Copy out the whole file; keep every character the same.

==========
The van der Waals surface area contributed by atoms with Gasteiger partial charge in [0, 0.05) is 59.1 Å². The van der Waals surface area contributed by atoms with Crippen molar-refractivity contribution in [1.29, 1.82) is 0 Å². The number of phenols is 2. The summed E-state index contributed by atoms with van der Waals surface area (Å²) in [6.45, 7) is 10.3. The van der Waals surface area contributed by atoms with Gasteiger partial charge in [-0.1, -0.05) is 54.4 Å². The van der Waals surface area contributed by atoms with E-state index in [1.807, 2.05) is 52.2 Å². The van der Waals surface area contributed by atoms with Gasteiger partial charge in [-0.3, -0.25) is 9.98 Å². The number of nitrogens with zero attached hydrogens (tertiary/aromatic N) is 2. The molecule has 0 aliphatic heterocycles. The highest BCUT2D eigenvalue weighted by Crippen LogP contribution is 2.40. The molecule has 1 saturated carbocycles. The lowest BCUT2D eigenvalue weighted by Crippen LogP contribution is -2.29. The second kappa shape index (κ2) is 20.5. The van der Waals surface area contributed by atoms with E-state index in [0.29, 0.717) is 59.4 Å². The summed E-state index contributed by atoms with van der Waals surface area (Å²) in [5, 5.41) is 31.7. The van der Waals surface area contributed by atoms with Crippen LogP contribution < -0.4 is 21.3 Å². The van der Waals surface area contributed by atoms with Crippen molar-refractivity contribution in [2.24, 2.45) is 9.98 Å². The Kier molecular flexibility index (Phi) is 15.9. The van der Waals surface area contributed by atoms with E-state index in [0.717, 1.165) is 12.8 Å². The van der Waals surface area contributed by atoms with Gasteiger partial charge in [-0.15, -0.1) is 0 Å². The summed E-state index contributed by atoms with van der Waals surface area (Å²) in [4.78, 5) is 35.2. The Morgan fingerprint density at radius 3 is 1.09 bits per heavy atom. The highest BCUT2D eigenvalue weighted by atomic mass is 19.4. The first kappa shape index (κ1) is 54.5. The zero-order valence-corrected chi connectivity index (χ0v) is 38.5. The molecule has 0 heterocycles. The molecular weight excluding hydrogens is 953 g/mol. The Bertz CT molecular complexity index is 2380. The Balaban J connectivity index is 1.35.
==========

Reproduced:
The van der Waals surface area contributed by atoms with Gasteiger partial charge in [0, 0.05) is 59.1 Å². The van der Waals surface area contributed by atoms with Crippen molar-refractivity contribution in [1.29, 1.82) is 0 Å². The number of phenols is 2. The summed E-state index contributed by atoms with van der Waals surface area (Å²) in [6.45, 7) is 10.3. The van der Waals surface area contributed by atoms with Gasteiger partial charge in [-0.1, -0.05) is 54.4 Å². The van der Waals surface area contributed by atoms with E-state index in [1.807, 2.05) is 52.2 Å². The van der Waals surface area contributed by atoms with Gasteiger partial charge in [-0.3, -0.25) is 9.98 Å². The number of nitrogens with zero attached hydrogens (tertiary/aromatic N) is 2. The molecule has 0 aliphatic heterocycles. The highest BCUT2D eigenvalue weighted by Crippen LogP contribution is 2.40. The molecule has 1 saturated carbocycles. The lowest BCUT2D eigenvalue weighted by Crippen LogP contribution is -2.29. The second kappa shape index (κ2) is 20.5. The van der Waals surface area contributed by atoms with E-state index in [0.29, 0.717) is 59.4 Å². The summed E-state index contributed by atoms with van der Waals surface area (Å²) in [5, 5.41) is 31.7. The van der Waals surface area contributed by atoms with Crippen LogP contribution < -0.4 is 21.3 Å². The van der Waals surface area contributed by atoms with Crippen molar-refractivity contribution in [2.24, 2.45) is 9.98 Å². The Kier molecular flexibility index (Phi) is 15.9. The van der Waals surface area contributed by atoms with E-state index in [0.717, 1.165) is 12.8 Å². The van der Waals surface area contributed by atoms with Gasteiger partial charge in [-0.15, -0.1) is 0 Å². The summed E-state index contributed by atoms with van der Waals surface area (Å²) in [4.78, 5) is 35.2. The Morgan fingerprint density at radius 3 is 1.09 bits per heavy atom. The highest BCUT2D eigenvalue weighted by atomic mass is 19.4. The first kappa shape index (κ1) is 54.5. The zero-order valence-corrected chi connectivity index (χ0v) is 38.5. The molecule has 0 heterocycles. The molecular weight excluding hydrogens is 953 g/mol. The Bertz CT molecular complexity index is 2380. The Balaban J connectivity index is 1.35.